Scepticism grows over North Korea’s massive rare earth discovery
The news of a 216 million tons rare earths deposit discovered in North Korea over a year ago, grabbed headlines and made analysts speculate about the value of what is believed to be the world’s largest deposit of the coveted minerals, used in electronics such as smartphones and high definition televisions.
But after months of anticipation it seems that experts are not sold on the legitimacy of the reserve estimates, originally said to be more than double the global known sources and six times the reserves in China, the market leader.
Kim Jong-un’s administration has not stopped advertising the discovery. Just a few days ago, it posted an article about the “massive amounts of rare earth elements” the country holds on the foreign publicity website “Today Choson.”
“The numbers are not backed up with any solid data, it is nothing but a list of what they have under the ground. [The author of the study, Dr Louis Schurmann] has absolutely no credibility. Whatever he says, I take it as hoax,” Choi Kyung-soo, a senior researcher at the North Korea Resource Institute told NK News.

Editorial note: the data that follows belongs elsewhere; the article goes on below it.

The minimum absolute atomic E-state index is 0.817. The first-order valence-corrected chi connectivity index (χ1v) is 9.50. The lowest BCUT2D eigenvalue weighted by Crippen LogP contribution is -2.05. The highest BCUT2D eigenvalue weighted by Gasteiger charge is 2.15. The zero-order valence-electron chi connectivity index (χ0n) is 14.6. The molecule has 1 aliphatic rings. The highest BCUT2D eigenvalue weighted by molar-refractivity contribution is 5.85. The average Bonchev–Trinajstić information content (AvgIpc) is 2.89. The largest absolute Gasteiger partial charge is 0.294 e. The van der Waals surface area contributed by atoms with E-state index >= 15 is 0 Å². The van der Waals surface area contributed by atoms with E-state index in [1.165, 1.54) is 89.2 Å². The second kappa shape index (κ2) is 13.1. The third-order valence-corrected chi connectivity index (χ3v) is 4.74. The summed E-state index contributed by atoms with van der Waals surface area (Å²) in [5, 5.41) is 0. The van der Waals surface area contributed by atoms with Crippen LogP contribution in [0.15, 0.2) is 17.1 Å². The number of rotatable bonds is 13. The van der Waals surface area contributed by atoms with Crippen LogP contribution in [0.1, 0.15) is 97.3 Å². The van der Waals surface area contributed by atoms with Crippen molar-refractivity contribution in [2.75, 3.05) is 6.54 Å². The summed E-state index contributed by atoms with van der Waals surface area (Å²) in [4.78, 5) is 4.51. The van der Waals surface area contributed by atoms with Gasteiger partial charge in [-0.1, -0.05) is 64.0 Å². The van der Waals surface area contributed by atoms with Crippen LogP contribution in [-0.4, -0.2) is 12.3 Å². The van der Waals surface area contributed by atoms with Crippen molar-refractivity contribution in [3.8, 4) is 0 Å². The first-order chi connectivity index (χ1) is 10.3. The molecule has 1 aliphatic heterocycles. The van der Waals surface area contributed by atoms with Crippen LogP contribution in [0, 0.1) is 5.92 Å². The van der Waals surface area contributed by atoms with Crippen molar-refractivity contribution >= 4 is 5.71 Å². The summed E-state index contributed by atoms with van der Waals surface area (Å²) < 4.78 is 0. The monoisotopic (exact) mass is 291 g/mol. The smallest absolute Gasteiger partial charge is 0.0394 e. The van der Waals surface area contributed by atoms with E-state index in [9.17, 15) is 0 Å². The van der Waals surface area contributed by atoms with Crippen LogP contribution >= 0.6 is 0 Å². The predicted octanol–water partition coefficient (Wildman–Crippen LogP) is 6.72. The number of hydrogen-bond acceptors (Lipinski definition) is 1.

So far only one country — China — controls the rare earth market, holding somewhere between 80% and 95% of production. In the last decade Beijing tried imposing export quotas, but the World Trade Organization deemed them as illegal. It has since changed its approach and is trying to limit exports by taxing them heavily.
If not North Korea, then who?
The arrival of North Korea as a second top provider of rare earths, as well as other nations — including the U.S., Canada, Kazakhstan, Malaysia, Australia and Greenland — gave the industry hopes of market diversification.
However, a representative from North Korea’s Information Systems for Resource of told NK News he is not sure whether British Islands-based private equity firm SRE Minerals Limited, which made the touted discovery in Dec. 2013, will ever be able to back up its claim.
“[The 2013 study carried out by an Australian geologist Louis W. Schurmann] does not really give us the solid proof about amount of DPRK’s rare minerals nor how profitable it is,” he was quoted as saying.
Meanwhile Molycorp’s Mountain Pass mine in California — the biggest rare earth project outside of China — has not lived up to expectations. And other rare earth companies, mainly Canadian, have shed nearly all of their value in the last few years.